After preparing all summer, participants of Chattanooga’s business accelerator program Gig Tank pitched their business ideas to the community Tuesday.
Unlike last year, they weren’t competing for a monetary prize, but the event was still a platform of potential for the participants. The event allowed them to connect with people who can help them grow their businesses.
Last year’s largest prize of $100,000 went to Banyan, a cloud-based control system for collaborative research. The product aims to make it easier for researchers at universities nationwide to share information.
Banyan has since moved from Florida to Chattanooga and is working with venture investment incubator Lamp Post Group.
Before the pitches began, Toni Gemayel told the crowd that the size of his business team had doubled since last year and that there isn’t a better place to have his startup than Chattanooga.
When he and his team left last summer’s Gig Tank program and went back to Florida, it didn’t take long for them to decide to come back.
“I missed the entrepreneurial spirit of Chattanooga,” he said.
And Charlie Brock, CEO of Launch Tennessee, pointed to Gemayel as an example of how accelerators, such as Gig Tank, can literally change lives.
“Toni’s life is on a totally different trajectory than it was a year ago,” Brock said.
Also, before the pitches, Mayor Andy Berke told the crowd he was inspired by the event, which drew participants from around the world, including 14 different states.
And this year, there were four times more female participants than last year.
Berke also said that city leaders are working with business leaders to help spur innovation. He wants to make sure that business leaders have access to data, such as housing statistics, he said.
“The city can be innovative ourselves,” he said. “We are undergoing a true change to make sure we have open data in our government.”
Sisasa: Debbie Tien pitched for the business Sisasa, which aims to bridge the gap between young adults and small financial institutions, such as community banks.
Community banks need to engage young people as future customers, but young adults are often overwhelmed by their financial illiteracy, she said.
So her team developed a platform for banks to integrate into their existing online and mobile systems that will engage young adults. The platform is made to look like a social media site and uses gamification, such as earning points for engaging, to appeal to the younger demographic.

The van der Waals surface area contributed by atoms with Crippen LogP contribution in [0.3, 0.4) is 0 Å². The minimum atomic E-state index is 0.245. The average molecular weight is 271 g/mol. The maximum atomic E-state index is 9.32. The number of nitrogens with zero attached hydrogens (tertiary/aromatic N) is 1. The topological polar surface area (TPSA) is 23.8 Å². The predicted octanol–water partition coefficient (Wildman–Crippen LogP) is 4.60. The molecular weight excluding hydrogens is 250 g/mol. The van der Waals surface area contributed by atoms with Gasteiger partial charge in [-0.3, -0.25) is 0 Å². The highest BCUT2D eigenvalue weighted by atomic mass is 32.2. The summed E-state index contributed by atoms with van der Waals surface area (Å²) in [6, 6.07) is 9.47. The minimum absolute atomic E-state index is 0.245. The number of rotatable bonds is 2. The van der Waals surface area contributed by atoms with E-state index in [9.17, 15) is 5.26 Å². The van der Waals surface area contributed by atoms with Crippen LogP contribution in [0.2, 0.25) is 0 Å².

The company has partnered with TransCard for a pilot program and needs $500,000 of funding.
FwdHealth: Founder of FwdHealth Shayne Woods pitched the business, which aims to bridge the gap between lifestyle and clinical data.
The app analyzes and shares information gathered from wellness apps, such as a run tracker, with health care providers, employers and insurers. The idea is to help save on health costs for everyone.
There are incentives for users, and the platform allows the user to forward wellness accomplishments to employers or insurers for encouragement or rewards.
The team needs $400,000 to cover operations for 12 months to continue to develop the platform.
HutGrip: HutGrip is cloud-based software that monitors manufacturing processes, so leaders manage their processes and predict and prevent equipment failures.
HutGrip sensors collect and store data-temperature, humidity, speed, pressure, flow, vibration levels, energy consumption per machine and others.
The team is currently working with six businesses in five different industries, such as wine making and snack cake production, to perfect the product.
They need $500,000 and strategic partners in the manufacturing world.
Mira: Mira CEO Sunny Feng told the audience that this team’s product is helping shoppers and retailers by bringing content traditionally found online, such as detailed product information, recommendations and reviews, into the physical retail space.
The product helps consumers feel empowered and educated, and retailers benefit from higher foot traffic and browsing metrics that the system collects.
TidBit: TidBit is a mobile-based training platform that aims to help employers train staff in an easier and fun way.
Businesses lose money and progress when there is employee turnover, and employees traditionally don’t like training sessions, Samuel Bowen said.
Tidbit makes it easy for leaders to publish training content for employees, customers and partners via mobile devices.
The team needs $300,000 for product development and to solidify the distribution plan.
Sensevery: It isn’t like the products from the “I’ve fallen and I can’t get up” commercials, said Bentley Cook, who pitched for his team.
Sensevery is a wireless sensing device that caretakers can use to monitor an aging loved one’s daily activities, such as sleep, heart rate, body temperature and motion, and it notifies family and emergency responders in the event of a fall.
It works through a smart wristband that shares data with a device that’s connected to a cloud platform. Family members can see the information online.
WeCounsel: WeCounsel is an online network that will allow patients to connect with therapists via videoconference.
WeCounsel is HIPAA-compliant and uses the cloud to connect mental health providers with patients and colleagues online, which can make seeking treatment more convenient.
Users will be able to search for area therapists, and patients pay the mental health professional.
The team has 63 people preregistered and over the next two months will be conducing more than 200 sessions to get feedback about possible improvements.
The company is in negotiations with a local health care group and, pending the outcome of those negotiations, will be fully funded.
The team is still looking for industry contacts, though.
Disclaimer: Nooga.com is affiliated with the Lamp Post Group, but editorial decisions for this publication are made independently of the Lamp Post Group.